LIBYA: Protests persist as officials call on public to back security forces
Libyan state television announced late Monday that the military had "stormed the hideouts of saboteurs" and called on the public to back the security forces.
Meanwhile, anti-Kadafi protesters prepared for new demonstrations in Green Square and in front of Kadafi's residence, according to the Associated Press. Protesters said they had taken over Benghazi after clashes Sunday, the Associated Press said, citing witnesses.
"We need help from everybody, we need support, we need medical aid, we need somebody to stop this guy. He's sending in mercenaries," a woman said minutes ago in a audio posting online from Tripoli. "It's really bad out here, everyone's getting killed."
View the latest updates to the Google map mash-up of protests and deaths here.
The International Federation for Human Rights said more than 300 people have been killed nationwide during the past week. Human Rights Watch says at least 173 have been killed since Wednesday. Al Arabiya television said 160 died in Tripoli alone.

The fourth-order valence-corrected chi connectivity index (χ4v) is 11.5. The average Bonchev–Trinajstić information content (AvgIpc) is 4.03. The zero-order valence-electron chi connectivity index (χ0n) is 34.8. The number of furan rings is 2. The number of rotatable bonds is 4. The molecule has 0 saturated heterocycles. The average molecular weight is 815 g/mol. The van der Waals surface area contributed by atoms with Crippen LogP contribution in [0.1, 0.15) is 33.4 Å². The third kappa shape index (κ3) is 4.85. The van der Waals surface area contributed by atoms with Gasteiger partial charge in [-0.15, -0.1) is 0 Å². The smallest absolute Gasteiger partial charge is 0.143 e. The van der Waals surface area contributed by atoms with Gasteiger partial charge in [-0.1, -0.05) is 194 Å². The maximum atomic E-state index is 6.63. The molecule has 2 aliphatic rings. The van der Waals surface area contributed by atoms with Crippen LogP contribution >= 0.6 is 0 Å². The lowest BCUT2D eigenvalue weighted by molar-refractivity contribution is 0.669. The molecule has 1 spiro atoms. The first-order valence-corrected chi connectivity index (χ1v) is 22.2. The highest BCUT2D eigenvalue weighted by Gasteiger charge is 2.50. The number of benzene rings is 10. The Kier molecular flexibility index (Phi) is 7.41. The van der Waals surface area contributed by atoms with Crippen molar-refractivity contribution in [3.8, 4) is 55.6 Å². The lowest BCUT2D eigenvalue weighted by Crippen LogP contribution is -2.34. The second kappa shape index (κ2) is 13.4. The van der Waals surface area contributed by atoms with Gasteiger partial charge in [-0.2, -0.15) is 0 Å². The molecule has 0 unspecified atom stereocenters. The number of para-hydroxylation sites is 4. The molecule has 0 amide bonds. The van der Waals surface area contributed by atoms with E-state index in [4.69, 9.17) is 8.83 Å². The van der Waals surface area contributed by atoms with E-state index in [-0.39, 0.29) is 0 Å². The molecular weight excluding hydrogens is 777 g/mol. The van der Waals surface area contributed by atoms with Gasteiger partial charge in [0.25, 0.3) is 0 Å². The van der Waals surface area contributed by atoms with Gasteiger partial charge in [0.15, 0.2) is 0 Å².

Monday evening, military planes could be seen swooping low over Tripoli, and snipers had taken position on roofs around the capital, apparently to stop people streaming in from outside the city to join the protests, according to Mohammed Abdul-Malek, a London-based opposition activist who spoke with the Associated Press after communicating with witnesses in Tripoli.
Communications into the capital appeared to have been cut late Monday, and mobile phones could not be reached from outside the country.
An activist reached by Al Jazeera reported there were airstrikes "all over Tripoli."
"There is death, fear, and women are crying everywhere," the activist said. "The strikes are concentrated against areas that sent large numbers of protestors to the streets, and there are cars full of foreign fighters firing on people."
The activists said at least 250 people had been killed during the last 24 hours and requested international help, saying Tripoli was "under siege by foreign fighters," that water and electricity have been cut and there is a shortage of food and medical supplies.
"It is a genocide," he told Al Jazeera.
-- Molly Hennessy-Fiske
Photo: Libya's state television shows what the channel described as supporters of leader Moammar Kadafi gathering in Tripoli's Green Square on Monday, while it reported that Libyan security forces were targeting "dens of terrorists" and urged Libyan citizens to cooperate with the operation to restore security in the country. Credit: Ho / AFP / Getty Images